According to Paul S. Dale 2008, which was also trying to prove the ability of BAC detected on screening mammography to discover women with increased risk of CAD and diabetes showed the following results: of 1000 consecutive women undergoing screening mammography, 181 showed a history of CAD and/or diabetes. Of those women without diabetes or heart disease, 86 of 819 (10.5%) had BAC. One hundred forty women had diabetes, of whom 57 (40.7%) had BAC, and 72 women had CAD, and of whom 36 (50%) had BAC. The association among BAC, CAD, and diabetes was extremely significant (p < .0001, 95% confidence interval [CI]). The odds ratio of having diabetes or CAD with BAC was 4.3 and 3.6 times greater than the odds of having these diseases without BAC. This large prospective study showed a significant association between BAC detected on screening mammography and if there was a personal history of CAD and diabetes, detecting that screening mammography may identify women at increased risk for these diseases , compared with our study, the association between BAC and CAD showed an odds ratio of 2.9 and (CI 0.96–9.218) while no association between BAC and risk factors (DM, HTN, dyslipidemia) showing the following p value 0.47.
According to Evelling L. C. Oliveira 2009, a case-control study consisting of 40 women with coronary artery disease in the case group and 40 women without any history of coronary artery disease in the control group both were matched according to age and aiming to prove that BAC detected on mammography as an independent factor indicating coronary artery disease .
Forty women with coronary artery disease, who were included in the case group, underwent mammography during the preceding 12 months. Cases which were proven as coronary artery disease cases either confirmed by coronary angiography or had experienced at least one episode of acute myocardial infarction .
Vascular calcification in breast tissue was defined as the detection of parallel linear calcified tracks along the course of a vessel that was detected on at least one mammographic viewing plane. The intensity of the calcifications, number of vessels affected and the side affected were all analyzed. The presence and intensity of the calcifications were graded as follows: Absent: No vascular calcifications; slight: Arteries that showed little calcification with distances greater than 10 mm between calcified areas, moderate: Arteries obviously outlined by calcifications over a considerable proportion of their course and severe: Arteries extensively affected, had almost continuous columns of calcification, with at least two branches were visible. All mammograms were interpreted by only one observer. The number of calcified vessels was detected independently of the intensity of calcification. The laterality of the calcification was also detected and graded as unilateral, bilateral .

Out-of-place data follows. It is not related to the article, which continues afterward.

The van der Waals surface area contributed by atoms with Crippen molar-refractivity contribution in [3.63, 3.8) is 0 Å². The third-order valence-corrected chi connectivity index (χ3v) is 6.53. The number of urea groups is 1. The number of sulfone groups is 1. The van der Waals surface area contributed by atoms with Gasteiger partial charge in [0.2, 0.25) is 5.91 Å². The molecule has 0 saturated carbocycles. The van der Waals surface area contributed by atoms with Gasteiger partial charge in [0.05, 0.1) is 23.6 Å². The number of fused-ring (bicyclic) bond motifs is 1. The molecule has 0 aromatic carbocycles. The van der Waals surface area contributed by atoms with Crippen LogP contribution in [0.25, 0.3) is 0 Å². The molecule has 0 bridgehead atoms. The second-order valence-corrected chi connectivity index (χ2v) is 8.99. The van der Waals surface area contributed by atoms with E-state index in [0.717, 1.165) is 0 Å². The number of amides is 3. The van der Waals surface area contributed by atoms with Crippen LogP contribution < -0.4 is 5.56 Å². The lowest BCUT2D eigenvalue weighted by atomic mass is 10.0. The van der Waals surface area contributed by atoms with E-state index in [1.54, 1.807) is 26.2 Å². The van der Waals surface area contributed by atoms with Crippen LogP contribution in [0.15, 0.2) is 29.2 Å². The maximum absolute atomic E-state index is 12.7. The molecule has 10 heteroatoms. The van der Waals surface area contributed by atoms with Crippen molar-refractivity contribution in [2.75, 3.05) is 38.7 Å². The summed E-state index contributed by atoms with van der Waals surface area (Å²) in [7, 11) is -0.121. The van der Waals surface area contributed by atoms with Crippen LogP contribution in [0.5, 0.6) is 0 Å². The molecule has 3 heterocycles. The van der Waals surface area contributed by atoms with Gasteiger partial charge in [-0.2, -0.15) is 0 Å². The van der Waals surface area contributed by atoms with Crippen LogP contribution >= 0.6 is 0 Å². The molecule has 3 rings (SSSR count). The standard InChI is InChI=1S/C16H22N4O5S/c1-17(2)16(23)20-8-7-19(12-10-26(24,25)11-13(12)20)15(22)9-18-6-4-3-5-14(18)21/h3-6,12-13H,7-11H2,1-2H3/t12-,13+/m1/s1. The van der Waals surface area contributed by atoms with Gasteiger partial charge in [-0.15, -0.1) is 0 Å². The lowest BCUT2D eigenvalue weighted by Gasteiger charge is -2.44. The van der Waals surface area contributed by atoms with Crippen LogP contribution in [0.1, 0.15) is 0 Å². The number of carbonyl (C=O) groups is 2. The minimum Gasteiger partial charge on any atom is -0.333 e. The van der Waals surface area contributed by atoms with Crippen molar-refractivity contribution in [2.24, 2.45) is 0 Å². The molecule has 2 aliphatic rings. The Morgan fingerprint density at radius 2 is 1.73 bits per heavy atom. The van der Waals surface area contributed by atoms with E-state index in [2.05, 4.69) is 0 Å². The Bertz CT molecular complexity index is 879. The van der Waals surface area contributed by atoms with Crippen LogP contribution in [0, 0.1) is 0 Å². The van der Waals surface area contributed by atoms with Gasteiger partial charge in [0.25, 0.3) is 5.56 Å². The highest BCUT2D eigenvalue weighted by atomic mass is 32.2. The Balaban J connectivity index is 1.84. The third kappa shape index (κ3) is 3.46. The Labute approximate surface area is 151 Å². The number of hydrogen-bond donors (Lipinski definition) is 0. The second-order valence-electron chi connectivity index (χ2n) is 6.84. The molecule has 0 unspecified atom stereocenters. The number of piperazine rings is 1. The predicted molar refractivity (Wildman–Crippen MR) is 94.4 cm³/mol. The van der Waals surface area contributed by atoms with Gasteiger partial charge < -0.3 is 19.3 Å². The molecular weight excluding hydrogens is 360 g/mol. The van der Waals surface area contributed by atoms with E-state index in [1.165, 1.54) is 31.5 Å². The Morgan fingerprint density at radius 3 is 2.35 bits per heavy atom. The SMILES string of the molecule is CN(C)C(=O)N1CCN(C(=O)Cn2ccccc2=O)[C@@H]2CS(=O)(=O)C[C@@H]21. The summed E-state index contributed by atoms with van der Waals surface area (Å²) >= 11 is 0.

The odds ratio (OR) for coronary artery disease was 3.56, in relation to vascular calcifications in breast tissue seen via mammography, compared with our study, it was 2.97.
In Evelling study , the odds ratios for the other risk factors analyzed were 4.20 for diabetes mellitus, 12.33 for arterial hypertension, and 2.53 for a family history of coronary artery disease, in agreement to our study which found no association between BAC and risk factors (DM, HTN, dyslipidemia) in both 1st and 2nd age groups showing the following p values respectively 0.56 and 0.24.
According to Evelling L.C.Oliveira 2009 , vascular calcifications detected in breast tissue via mammography were usually bilateral. A statistically significant difference in the intensity of the calcifications between the two groups was noticed. The median number of calcified vessels in the case group was three and none in the control group (p < 0.01).
In their analysis, the presence of vascular calcifications in breast tissue seen via mammography was an independent risk factor for coronary artery disease as they found. Some previous studies had also proven such an association. In previous studies, vascular calcifications seen via mammography were noticed in 16 to 31% of women with coronary artery disease .
In a study of 131 women in 2007, Ferreira et al. showed an odds ratio of 2.96 (CI 1.25–7.30) , compared with our study, I found an OR 2.97 (CI 0.960–9.218).
One of the interesting findings was that when the vascular calcifications in breast tissue were bilateral, the atherosclerotic process and consequent vascular calcification were almost affecting the entire arterial system .
According to Mohammad H. Zgheib 2010, this study showed the following results: Fifty-seven patients (mean age, 72 years 6 9.8 [standard deviation]) had BAC-positive lesions. The 115 patients (mean age, 60.4 years 6 11) without BAC were younger than those with BAC (p < .001) and BAC was significantly associated with some cardiac risk factors. Approximately 61% of patients with BAC had a family history of CHD, compared with only 44% of patients without BAC (p = .034). Presence of BAC was significantly accompanied by history of CHD (odds ratio, 2.66; 95% CI, 1.31, 5.42), CHD-equivalent disease (peripheral vascular disease, transient ischemic attack, stroke, or angina) (odds ratio, 2.25; 95% CI, 1.05, 4.79), and family history of CHD (odds ratio, 2.08; 95% CI, 1.08, 3.98). BAC showed no significant association with smoking, postmenopausal status, or hyper lipidemia and on the other hand, it had an association with hypertension (p = .051) and diabetes (p = .097).